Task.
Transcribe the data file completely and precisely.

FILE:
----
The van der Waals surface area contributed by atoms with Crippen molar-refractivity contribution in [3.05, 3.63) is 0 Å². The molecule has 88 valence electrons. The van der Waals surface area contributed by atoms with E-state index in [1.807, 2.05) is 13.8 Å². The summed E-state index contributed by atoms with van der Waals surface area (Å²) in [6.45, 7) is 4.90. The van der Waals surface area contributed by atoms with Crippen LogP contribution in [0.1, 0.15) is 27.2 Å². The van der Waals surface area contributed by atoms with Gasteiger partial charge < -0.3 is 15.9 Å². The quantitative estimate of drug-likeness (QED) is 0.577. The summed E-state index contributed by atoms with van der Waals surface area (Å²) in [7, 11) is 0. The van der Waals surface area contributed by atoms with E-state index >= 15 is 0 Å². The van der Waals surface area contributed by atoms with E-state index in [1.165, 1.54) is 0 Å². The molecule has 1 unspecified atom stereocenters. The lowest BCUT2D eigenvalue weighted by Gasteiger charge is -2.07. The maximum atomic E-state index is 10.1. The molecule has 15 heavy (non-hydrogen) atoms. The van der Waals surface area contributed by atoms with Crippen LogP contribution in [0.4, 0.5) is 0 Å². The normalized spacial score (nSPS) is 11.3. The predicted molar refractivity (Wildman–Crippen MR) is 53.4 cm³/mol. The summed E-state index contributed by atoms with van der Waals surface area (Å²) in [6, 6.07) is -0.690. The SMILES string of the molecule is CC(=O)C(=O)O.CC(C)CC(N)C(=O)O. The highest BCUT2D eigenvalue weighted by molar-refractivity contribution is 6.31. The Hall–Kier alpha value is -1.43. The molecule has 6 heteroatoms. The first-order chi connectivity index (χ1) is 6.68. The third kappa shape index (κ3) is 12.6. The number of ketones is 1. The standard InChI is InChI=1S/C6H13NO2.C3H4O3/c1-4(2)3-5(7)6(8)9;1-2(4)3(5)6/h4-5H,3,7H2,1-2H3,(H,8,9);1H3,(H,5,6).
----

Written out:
The van der Waals surface area contributed by atoms with Crippen molar-refractivity contribution in [3.05, 3.63) is 0 Å². The molecule has 88 valence electrons. The van der Waals surface area contributed by atoms with E-state index in [1.807, 2.05) is 13.8 Å². The summed E-state index contributed by atoms with van der Waals surface area (Å²) in [6.45, 7) is 4.90. The van der Waals surface area contributed by atoms with Crippen LogP contribution in [0.1, 0.15) is 27.2 Å². The van der Waals surface area contributed by atoms with Gasteiger partial charge < -0.3 is 15.9 Å². The quantitative estimate of drug-likeness (QED) is 0.577. The summed E-state index contributed by atoms with van der Waals surface area (Å²) in [7, 11) is 0. The van der Waals surface area contributed by atoms with E-state index >= 15 is 0 Å². The van der Waals surface area contributed by atoms with E-state index in [1.165, 1.54) is 0 Å². The molecule has 1 unspecified atom stereocenters. The lowest BCUT2D eigenvalue weighted by Gasteiger charge is -2.07. The maximum atomic E-state index is 10.1. The molecule has 15 heavy (non-hydrogen) atoms. The van der Waals surface area contributed by atoms with Crippen LogP contribution in [0.4, 0.5) is 0 Å². The normalized spacial score (nSPS) is 11.3. The predicted molar refractivity (Wildman–Crippen MR) is 53.4 cm³/mol. The summed E-state index contributed by atoms with van der Waals surface area (Å²) in [6, 6.07) is -0.690. The SMILES string of the molecule is CC(=O)C(=O)O.CC(C)CC(N)C(=O)O. The highest BCUT2D eigenvalue weighted by molar-refractivity contribution is 6.31. The Hall–Kier alpha value is -1.43. The molecule has 6 heteroatoms. The first-order chi connectivity index (χ1) is 6.68. The third kappa shape index (κ3) is 12.6. The number of ketones is 1. The standard InChI is InChI=1S/C6H13NO2.C3H4O3/c1-4(2)3-5(7)6(8)9;1-2(4)3(5)6/h4-5H,3,7H2,1-2H3,(H,8,9);1H3,(H,5,6).